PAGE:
We have all heard the cliche that “whatever doesn’t kill you makes you stronger”, but in the case of women and girls who survive male violence, nothing could be truer. In today’s climate where rape and sexual assault has almost been decriminalised, with only around 3% of those reported to police in London ending in a conviction, reporting rape takes stamina and courage.
But what about those who are born of rape? What about justice for them? One woman who was conceived of rape is campaigning for a change in the law which would give those born as a result of rape victim status so they can prosecute the men who raped their mothers.
Adopted as a baby, “Vicky” (not her real name) began searching for information regarding her birth mother when she turned 18. Medical and social services records revealed that Vicky’s mother had been raped by a man known to the family when she was 13, and that she consequently became pregnant. Included in the records was the biological father’s full name and address, but he was never brought to task. Vicky’s mother had reported a crime some years earlier but was “let down” and therefore doesn’t wish to go through it a second time. Who can blame her, with the Crown Prosecution Service (CPS) appearing to find increasing numbers of ways to not prosecute rape?
Vicky, who is in contact with and has the full support of her birth mother, is determined to get justice: “I am living, breathing proof of a child rapist,” said Vicky, “and nobody is interested.”
There will doubtless be criminal lawyers reading this, keen to inform us all of the myriad reasons why allowing the likes of Vicky “victim status” will amount to “bad law” and set a dangerous precedent. But there are good, solid examples of victimless prosecutions, such as where the complainant is reluctant to come forward due to fear of reprisal in extreme domestic violence cases. On occasion, the CPS take these cases forward, considering them to be in the public interest. If child rape isn’t in the public interest, I don’t what is. Besides, Vicky is, it could be argued, as much a victim of rape as her mother.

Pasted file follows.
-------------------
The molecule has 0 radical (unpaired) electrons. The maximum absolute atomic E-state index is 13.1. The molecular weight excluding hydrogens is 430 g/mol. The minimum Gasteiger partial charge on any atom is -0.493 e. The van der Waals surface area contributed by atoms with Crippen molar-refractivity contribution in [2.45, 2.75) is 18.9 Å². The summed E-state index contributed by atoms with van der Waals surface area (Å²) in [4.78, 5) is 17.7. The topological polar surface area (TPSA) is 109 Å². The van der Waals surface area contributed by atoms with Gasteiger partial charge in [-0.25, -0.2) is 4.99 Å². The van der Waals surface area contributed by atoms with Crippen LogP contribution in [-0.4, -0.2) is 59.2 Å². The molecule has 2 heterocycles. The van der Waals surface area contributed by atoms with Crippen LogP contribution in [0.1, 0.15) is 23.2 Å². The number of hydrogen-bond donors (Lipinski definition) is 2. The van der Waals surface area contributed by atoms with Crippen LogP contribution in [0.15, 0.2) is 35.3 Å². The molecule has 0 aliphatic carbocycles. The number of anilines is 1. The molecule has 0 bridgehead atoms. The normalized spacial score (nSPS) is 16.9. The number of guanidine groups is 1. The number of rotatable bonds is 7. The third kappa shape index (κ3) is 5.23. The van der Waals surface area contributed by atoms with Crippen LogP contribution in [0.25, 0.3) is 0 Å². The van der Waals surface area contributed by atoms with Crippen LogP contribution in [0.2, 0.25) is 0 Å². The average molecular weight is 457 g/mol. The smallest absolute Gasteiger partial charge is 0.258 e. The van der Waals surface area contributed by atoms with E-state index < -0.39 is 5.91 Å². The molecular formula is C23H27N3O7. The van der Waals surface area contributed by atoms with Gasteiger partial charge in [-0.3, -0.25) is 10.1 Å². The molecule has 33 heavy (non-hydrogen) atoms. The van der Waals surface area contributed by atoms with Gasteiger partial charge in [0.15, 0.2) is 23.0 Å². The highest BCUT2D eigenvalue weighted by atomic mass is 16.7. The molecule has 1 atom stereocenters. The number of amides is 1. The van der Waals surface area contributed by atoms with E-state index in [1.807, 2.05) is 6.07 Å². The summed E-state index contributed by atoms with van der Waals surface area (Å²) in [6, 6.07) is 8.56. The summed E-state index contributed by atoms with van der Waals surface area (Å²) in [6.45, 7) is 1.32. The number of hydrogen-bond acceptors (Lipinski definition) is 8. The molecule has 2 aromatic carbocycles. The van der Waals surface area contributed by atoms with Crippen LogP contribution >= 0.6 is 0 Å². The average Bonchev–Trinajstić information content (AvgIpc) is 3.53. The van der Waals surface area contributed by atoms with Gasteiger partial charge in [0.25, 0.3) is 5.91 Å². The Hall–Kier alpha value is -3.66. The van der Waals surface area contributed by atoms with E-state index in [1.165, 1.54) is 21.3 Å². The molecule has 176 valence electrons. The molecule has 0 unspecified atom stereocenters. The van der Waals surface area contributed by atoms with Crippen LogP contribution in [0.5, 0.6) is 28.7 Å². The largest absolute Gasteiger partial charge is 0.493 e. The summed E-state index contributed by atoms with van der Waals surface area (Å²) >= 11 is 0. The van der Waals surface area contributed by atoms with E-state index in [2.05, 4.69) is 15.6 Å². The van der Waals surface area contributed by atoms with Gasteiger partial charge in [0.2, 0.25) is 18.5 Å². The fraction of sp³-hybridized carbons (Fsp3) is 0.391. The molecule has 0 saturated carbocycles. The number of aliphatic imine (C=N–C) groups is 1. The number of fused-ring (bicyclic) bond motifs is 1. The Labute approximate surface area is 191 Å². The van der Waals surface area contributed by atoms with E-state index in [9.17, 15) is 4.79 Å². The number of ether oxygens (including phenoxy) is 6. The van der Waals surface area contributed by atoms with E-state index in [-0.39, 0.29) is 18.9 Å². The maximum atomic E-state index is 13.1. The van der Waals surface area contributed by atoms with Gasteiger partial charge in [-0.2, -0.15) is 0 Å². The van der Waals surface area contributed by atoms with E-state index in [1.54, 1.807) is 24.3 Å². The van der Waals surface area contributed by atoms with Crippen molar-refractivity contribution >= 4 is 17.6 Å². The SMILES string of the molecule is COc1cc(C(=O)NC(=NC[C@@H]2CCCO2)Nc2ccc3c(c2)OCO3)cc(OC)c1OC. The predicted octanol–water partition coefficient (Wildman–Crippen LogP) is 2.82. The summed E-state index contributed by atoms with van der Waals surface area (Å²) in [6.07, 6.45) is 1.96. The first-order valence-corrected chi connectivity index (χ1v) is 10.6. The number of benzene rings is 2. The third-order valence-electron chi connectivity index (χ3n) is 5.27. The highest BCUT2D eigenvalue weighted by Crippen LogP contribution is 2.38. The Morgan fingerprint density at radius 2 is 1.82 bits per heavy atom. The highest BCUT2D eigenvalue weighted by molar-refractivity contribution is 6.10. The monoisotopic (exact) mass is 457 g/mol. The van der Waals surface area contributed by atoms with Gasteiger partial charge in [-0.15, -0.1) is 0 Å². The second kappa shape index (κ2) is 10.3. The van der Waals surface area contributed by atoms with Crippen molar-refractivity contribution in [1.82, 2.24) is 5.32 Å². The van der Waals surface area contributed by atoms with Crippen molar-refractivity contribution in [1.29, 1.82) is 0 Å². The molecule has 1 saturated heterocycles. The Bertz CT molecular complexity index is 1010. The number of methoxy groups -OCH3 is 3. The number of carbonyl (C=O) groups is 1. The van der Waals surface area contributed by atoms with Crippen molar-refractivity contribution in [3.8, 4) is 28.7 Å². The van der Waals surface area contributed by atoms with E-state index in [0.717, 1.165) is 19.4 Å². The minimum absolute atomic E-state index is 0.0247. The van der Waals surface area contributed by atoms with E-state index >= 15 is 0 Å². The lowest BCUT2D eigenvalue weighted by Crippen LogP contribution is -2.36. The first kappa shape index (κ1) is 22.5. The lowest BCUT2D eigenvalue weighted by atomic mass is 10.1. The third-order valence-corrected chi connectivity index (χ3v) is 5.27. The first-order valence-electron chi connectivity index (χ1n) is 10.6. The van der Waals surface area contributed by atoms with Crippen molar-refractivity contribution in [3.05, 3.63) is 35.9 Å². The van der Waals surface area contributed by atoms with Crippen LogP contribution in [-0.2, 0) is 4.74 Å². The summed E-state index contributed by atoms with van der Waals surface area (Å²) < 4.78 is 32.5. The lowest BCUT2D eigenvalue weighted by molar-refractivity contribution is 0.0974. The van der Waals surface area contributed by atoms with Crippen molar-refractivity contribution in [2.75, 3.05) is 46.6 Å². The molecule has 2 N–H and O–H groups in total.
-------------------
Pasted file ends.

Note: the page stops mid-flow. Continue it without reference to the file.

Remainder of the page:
I have met a number of women who were born as a result of rape, and who have spoken about the profound effect this has had on their lives. This knowledge not only impacts on the individuals, but also on relationships with their mothers, siblings and other family members.
Sammy Woodhouse, one of the survivors of the Rotherham grooming gangs who has long campaigned for justice for the hundreds of girls let down by the entire criminal justice system, recently discovered that a man who raped and got her pregnant had been advised about child contact proceedings by Rotherham council. As Woodhouse says, rapists should never have rights over their victims’ children.
Then there are the rapists that refuse to even acknowledge that they have fathered children. I have visited African nations where men attached to peacekeeping operations have committed acts of sexual violence and exploitation that have led to pregnancies and to children being born. The offspring and their mothers face horrendous challenges, including stigma and banishment from the wider community, as opposed to support and justice.
I have a close friend, of mixed heritage, who spent the first four years of her life in a children’s home, before being adopted by a white family, and raised in an all-white community. Over the years, she has been desperate to trace her roots. But she never has, for fear that she may discover she was born out of rape. The consequences for her have been devastating. She often says she has no sense of belonging, which causes mental ill health.
If we continue to fail the likes of Vicky and her mother, and the countless other women and children that live a legacy of rape and injustice, we will send out a clear message that rapists are afforded protection, and their victims are worthless. I, for one, am not prepared to stand for this.
• Julie Bindel is a journalist and political activist, and a founder of Justice for Women